Berenger meets Katerin outside his Mum's church and they click because they both love Dostoyevsky. His brother Harst ribs him about getting together with a Christian. He says goodbye to his good friend Bella who is going overseas. Ber and Kat fall in love, and Ber starts by challenging her religious beliefs, but begins to appreciate her wonderful mind. Bella returns after they are very in love, with the news that she is pregnant, and she doesn't know which brother is the father; it might be either. When Ber comes home to tell Kat of the pregnancy, Kat has found a sheaf of letters from Bella which are full of love and beauty and a huge betrayal. The relationship crumbles. Bella wants to be with Ber but he can't handle it. Harst wants to be with Bella but she loves Ber. Kat forgives Ber for the letters but he can't tell her about the baby; when he finally does, Kat loses it and they have a huge sad fight. Kat goes to Harst for solace, they get fucked up and have sex. She calls Ber mid-sex and tells him what she's doing. In darkness, he scrawls on the wall a cry to help for Jesus. Bella arrives at Harst's the next day to say she'll be with him, but she finds Kat there instead. The final scene all four arrive at Kat's house; they fight, and the situation gets physical between Kat and Bella; Bella falls, possibly injuring the baby. There is a tense standoff. Dostoyevsky is the main motif of the play as the characters join because of his work, then their lives spiral into a Dosty-like novel.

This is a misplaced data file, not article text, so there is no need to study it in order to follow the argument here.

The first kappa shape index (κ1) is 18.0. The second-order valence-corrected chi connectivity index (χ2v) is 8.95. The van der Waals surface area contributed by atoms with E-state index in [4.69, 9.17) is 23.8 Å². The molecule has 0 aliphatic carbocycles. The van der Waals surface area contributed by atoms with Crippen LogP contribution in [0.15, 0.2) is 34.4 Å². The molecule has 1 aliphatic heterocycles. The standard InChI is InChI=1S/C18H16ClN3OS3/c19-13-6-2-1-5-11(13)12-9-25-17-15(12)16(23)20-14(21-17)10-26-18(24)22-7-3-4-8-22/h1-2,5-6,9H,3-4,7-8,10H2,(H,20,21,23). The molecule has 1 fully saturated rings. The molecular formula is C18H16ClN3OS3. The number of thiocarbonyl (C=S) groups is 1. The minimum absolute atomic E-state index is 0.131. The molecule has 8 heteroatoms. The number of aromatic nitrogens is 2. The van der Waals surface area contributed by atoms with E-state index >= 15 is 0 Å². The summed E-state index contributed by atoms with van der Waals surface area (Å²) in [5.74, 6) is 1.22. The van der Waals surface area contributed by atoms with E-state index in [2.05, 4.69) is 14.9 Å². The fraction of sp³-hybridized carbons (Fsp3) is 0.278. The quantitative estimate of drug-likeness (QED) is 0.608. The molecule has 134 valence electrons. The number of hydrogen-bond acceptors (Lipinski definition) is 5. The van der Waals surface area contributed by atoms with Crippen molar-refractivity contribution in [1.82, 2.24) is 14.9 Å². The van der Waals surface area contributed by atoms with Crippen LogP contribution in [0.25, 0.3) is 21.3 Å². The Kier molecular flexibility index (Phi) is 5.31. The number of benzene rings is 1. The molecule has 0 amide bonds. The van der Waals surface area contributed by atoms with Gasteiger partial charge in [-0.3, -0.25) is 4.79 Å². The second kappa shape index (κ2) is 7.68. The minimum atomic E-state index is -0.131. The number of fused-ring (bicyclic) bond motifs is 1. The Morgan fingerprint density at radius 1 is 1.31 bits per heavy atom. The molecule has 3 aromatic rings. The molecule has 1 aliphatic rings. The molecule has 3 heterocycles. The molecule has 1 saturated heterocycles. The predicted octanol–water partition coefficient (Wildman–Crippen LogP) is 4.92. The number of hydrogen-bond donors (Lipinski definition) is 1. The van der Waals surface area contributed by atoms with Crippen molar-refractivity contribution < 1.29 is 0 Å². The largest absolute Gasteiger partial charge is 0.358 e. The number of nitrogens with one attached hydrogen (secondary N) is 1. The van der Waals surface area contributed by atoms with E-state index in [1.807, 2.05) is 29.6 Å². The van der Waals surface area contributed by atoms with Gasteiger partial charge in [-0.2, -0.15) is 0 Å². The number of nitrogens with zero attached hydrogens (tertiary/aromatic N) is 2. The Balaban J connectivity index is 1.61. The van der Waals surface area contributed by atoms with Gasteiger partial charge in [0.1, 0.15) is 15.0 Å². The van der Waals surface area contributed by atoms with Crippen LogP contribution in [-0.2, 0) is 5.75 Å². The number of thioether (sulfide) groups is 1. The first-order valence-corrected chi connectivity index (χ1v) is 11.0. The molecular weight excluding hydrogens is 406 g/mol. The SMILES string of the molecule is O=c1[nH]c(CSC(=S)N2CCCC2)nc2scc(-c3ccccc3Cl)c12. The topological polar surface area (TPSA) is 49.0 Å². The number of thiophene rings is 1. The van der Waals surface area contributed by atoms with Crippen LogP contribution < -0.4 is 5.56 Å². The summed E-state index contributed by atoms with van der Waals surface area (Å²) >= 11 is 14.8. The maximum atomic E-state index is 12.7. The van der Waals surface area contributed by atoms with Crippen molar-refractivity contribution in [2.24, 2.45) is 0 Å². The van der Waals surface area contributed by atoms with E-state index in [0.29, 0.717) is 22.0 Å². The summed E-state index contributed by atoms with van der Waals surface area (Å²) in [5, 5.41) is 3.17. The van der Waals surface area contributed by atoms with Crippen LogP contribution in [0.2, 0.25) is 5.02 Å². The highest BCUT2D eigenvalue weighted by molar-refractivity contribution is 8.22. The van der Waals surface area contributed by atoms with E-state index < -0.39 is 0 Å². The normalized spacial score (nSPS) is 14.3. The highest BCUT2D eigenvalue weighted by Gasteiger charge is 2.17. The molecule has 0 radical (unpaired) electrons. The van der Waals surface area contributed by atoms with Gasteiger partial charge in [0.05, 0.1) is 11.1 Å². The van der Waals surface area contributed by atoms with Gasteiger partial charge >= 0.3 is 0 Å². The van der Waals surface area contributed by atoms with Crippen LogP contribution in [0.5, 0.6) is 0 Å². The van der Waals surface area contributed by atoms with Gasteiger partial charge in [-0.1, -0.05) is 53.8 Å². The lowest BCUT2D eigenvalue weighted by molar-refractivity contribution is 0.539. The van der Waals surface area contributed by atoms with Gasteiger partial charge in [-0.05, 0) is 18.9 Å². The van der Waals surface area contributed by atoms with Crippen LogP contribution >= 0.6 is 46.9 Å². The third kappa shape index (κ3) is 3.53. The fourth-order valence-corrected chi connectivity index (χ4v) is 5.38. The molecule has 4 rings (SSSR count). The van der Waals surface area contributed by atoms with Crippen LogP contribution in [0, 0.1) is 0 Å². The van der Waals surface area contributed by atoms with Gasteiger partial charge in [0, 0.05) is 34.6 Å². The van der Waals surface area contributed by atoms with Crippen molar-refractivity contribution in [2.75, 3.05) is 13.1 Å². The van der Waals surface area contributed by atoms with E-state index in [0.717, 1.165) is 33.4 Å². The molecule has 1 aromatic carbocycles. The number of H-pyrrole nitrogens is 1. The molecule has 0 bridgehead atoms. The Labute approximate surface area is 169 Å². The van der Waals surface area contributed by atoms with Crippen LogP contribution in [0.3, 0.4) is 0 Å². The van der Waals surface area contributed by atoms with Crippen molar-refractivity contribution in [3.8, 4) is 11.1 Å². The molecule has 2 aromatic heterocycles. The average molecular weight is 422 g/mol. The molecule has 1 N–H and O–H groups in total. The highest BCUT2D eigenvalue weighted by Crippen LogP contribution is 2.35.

• naturalistic dramedy
  • 90
  • 4 total
  • 2 female identifying, 2 male identifying
  • 18+
  • adult, young adult
  • Australian Script Centre


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Male | 20s | under 3 minutes
Starts on page 21

EXTRACT: I wrote a new one. For you. (pause) Tear off your robe, stand on the roof naked, look at the stars and say, Like This./ Stare into your eyes, stroke your smooth soft belly covered with sand and say, Like/ This./ Plunge into the ocean, hear the forest singing underwater./ When the wound is open, pour in the salt. Close your eyes. The stars./ Alone, copperflecked sand eyes, green or brown, only a candle, or a/ flute, or a journal, or your cigarettes. Like this, I am smouldering.

Adult themes



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